Cherish the unexpected : John Court and Danny Gaudreault

Fortner Anderson
October 10

The flowering of the performance event is fraught with the possibility for error, accidents, interruptions, lapses and other surprises both happy and less happy. Because actions are seldom rehearsed and often use contraptions that have never been tested, situations arrive that are unexpected for the both the audience and especially the artist.

As American artist, Marylyn Arsem explained in the Viva conference, Site, Contexte, Action, “ The plan for a performance work is always perfect, the execution never is.” It is this introduction of the unexpected and the negotiation by the artist of these new conditions, which can make or break a event. Arsem went on to say that for herself that one of the wonderful things in a performance are just these unexpected events.

Two performances on day two negotiated with the unexpected. John Court’s performance in the park adjoining the Victor-Rousselet elementary school was scheduled to run from noon to six o’clock. After three hours, his large skeletal construction, built from wood in the shape of a cone, that he had intended to roll slowly around the park for the duration of the performance, broke. The wood that formed the ribs of the cone separated from the three wooden discs which were used to hold the thing together and it fell apart. In a few moments, it disintegrated into a pile of waste lumber.

Court spoke of the event the day after in the conference. Already in the first three hours of the event, the interruption of unruly school children and teachers had disconcerted him. When the construction began to fall apart, so did the Court’s will to continue. As he described it, “it slowly broke me.” As the object collapsed into ruin, the performance ended, three hours before expected.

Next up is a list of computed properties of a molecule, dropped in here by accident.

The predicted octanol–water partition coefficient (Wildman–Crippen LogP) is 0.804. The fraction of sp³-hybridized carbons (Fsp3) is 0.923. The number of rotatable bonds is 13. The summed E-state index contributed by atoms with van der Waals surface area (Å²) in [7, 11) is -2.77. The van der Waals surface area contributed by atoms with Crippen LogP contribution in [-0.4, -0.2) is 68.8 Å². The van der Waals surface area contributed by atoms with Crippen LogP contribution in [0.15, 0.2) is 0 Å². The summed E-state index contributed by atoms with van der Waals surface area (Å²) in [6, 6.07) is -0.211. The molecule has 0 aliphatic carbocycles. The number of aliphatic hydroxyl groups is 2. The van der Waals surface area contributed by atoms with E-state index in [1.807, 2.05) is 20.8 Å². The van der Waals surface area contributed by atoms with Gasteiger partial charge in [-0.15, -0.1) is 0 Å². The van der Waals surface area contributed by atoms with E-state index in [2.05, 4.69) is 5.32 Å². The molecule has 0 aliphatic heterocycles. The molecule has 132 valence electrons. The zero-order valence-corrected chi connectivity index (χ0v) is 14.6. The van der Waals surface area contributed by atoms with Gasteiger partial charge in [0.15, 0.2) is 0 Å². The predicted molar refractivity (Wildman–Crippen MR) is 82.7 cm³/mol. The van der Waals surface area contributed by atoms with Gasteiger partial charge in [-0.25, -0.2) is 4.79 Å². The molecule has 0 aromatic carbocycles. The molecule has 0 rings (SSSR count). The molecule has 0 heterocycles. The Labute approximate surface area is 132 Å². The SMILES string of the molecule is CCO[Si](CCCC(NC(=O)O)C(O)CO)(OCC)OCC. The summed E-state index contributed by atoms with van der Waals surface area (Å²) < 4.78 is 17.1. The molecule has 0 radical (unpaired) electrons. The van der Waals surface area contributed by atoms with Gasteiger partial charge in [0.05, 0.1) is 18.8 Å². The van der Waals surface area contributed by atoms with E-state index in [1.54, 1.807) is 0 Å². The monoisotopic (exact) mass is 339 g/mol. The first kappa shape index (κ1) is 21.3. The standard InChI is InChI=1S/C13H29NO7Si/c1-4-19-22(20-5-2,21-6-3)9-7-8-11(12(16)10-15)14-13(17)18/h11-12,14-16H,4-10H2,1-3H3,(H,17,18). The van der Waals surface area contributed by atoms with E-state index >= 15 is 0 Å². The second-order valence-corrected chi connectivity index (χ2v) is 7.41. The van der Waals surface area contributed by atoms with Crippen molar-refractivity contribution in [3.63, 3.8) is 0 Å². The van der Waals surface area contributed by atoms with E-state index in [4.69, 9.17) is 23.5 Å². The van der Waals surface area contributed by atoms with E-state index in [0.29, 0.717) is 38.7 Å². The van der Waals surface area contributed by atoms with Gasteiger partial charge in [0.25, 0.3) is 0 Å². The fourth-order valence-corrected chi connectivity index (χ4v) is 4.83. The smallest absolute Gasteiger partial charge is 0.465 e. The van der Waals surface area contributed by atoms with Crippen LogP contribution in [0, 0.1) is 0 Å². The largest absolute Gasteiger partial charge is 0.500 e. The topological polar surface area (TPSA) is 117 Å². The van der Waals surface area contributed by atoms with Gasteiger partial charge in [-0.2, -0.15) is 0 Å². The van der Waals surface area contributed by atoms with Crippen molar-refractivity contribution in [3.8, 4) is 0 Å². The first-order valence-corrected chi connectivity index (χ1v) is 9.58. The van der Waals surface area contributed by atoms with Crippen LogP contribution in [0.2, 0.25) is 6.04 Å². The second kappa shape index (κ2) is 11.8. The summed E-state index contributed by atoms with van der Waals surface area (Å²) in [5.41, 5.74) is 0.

I arrived about 4:30 in a park populated by a bored parent watching his children on the jungle gym, a couple of cops in police car posing questions to an itinerant man who’d been loudly talking to himself and the absence of any trace of what might or might not have been the performance that took place two hours earlier.

Evidence of the event in the form of photos and video will soon appear on the Viva website.

Danny Gaudreault’s performance came as act 2 of the evening’s events. He also confronted a surprise, which changed the tenor of the his action.

About mid-point in his performance, he placed a bucket containing a soaking black trench coat next to the heavy chain that is used to operate the industrial crane and winch, which occupy the space above the performance area. Gaudreault approached the bucket, slowly lifted up the coat and placed it on a coat hanger. He then attempted to hang the coat high up in one of the links in the chain. At this moment the hanger broke. The metal hook snapped off from the rest of the plastic hanger, making it impossible for him to complete his intended action.

After a few moments hesitation, Gaudreault resolved the problem by breaking his persona and calling for a volunteer from the audience to help him. A young woman stepped up to hold the soaking wet coat above her head thus allowing him to continue with the performance. Happily, as he continued the action in the centre of the performance space, a young man came to the rescue and used the pieces of the broken hanger to hang the coat on the chain as had been intended.

This anonymous intervention allowed Gaudreault to return to the coat and complete one of the intriguing images of his performance. Kneeling on a stool, he faced the coat which rose above him. Taking one of its arms he draped it over his shoulder, evoking the image of an adult male with his hand placed on the shoulder of a child. The action continued as Gaudreault pulled a hand-sized rock crystal from the pocket of the coat and held it briefly over his crotch and heart.

The performance concluded with another strong image, but one which it was difficult to see clearly because of the press of people who had followed Goudreault’s movements from one part of the performance space to another. In almost complete darkness, with the audience members huddled close to his prostrate body, Goudreault slowly turned a large kitchen knife, point down and pressing into the flesh above his heart. As he rotated the knife, light reflected off the blade illuminating fleetingly the intent faces and dark bodies of the public.